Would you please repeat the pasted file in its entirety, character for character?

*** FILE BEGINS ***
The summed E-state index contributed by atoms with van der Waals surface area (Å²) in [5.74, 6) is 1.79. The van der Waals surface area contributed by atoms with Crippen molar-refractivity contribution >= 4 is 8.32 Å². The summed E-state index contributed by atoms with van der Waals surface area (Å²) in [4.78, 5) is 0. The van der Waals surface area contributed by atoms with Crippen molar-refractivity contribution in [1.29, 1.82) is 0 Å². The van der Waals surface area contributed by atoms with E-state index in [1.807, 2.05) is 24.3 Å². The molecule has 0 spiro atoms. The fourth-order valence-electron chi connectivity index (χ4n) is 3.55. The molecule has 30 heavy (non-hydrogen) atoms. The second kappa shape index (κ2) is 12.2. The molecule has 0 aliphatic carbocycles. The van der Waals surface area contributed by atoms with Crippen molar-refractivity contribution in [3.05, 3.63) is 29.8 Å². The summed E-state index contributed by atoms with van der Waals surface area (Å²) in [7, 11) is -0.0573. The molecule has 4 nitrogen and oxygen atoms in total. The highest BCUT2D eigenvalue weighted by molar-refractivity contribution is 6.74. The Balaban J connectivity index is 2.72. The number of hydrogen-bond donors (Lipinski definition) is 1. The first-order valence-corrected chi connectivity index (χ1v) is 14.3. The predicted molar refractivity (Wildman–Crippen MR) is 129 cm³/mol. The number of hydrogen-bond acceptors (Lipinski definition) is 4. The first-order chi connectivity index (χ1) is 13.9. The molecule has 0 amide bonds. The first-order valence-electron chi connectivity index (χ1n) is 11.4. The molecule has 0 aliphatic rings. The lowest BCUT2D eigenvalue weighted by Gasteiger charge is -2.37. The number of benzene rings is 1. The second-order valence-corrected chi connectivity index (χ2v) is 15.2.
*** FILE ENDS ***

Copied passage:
The summed E-state index contributed by atoms with van der Waals surface area (Å²) in [5.74, 6) is 1.79. The van der Waals surface area contributed by atoms with Crippen molar-refractivity contribution >= 4 is 8.32 Å². The summed E-state index contributed by atoms with van der Waals surface area (Å²) in [4.78, 5) is 0. The van der Waals surface area contributed by atoms with Crippen molar-refractivity contribution in [1.29, 1.82) is 0 Å². The van der Waals surface area contributed by atoms with E-state index in [1.807, 2.05) is 24.3 Å². The molecule has 0 spiro atoms. The fourth-order valence-electron chi connectivity index (χ4n) is 3.55. The molecule has 30 heavy (non-hydrogen) atoms. The second kappa shape index (κ2) is 12.2. The molecule has 0 aliphatic carbocycles. The van der Waals surface area contributed by atoms with Crippen molar-refractivity contribution in [3.05, 3.63) is 29.8 Å². The summed E-state index contributed by atoms with van der Waals surface area (Å²) in [7, 11) is -0.0573. The molecule has 4 nitrogen and oxygen atoms in total. The highest BCUT2D eigenvalue weighted by molar-refractivity contribution is 6.74. The Balaban J connectivity index is 2.72. The number of hydrogen-bond donors (Lipinski definition) is 1. The first-order valence-corrected chi connectivity index (χ1v) is 14.3. The predicted molar refractivity (Wildman–Crippen MR) is 129 cm³/mol. The number of hydrogen-bond acceptors (Lipinski definition) is 4. The first-order chi connectivity index (χ1) is 13.9. The molecule has 0 amide bonds. The first-order valence-electron chi connectivity index (χ1n) is 11.4. The molecule has 0 aliphatic rings. The lowest BCUT2D eigenvalue weighted by Gasteiger charge is -2.37. The number of benzene rings is 1. The second-order valence-corrected chi connectivity index (χ2v) is 15.2.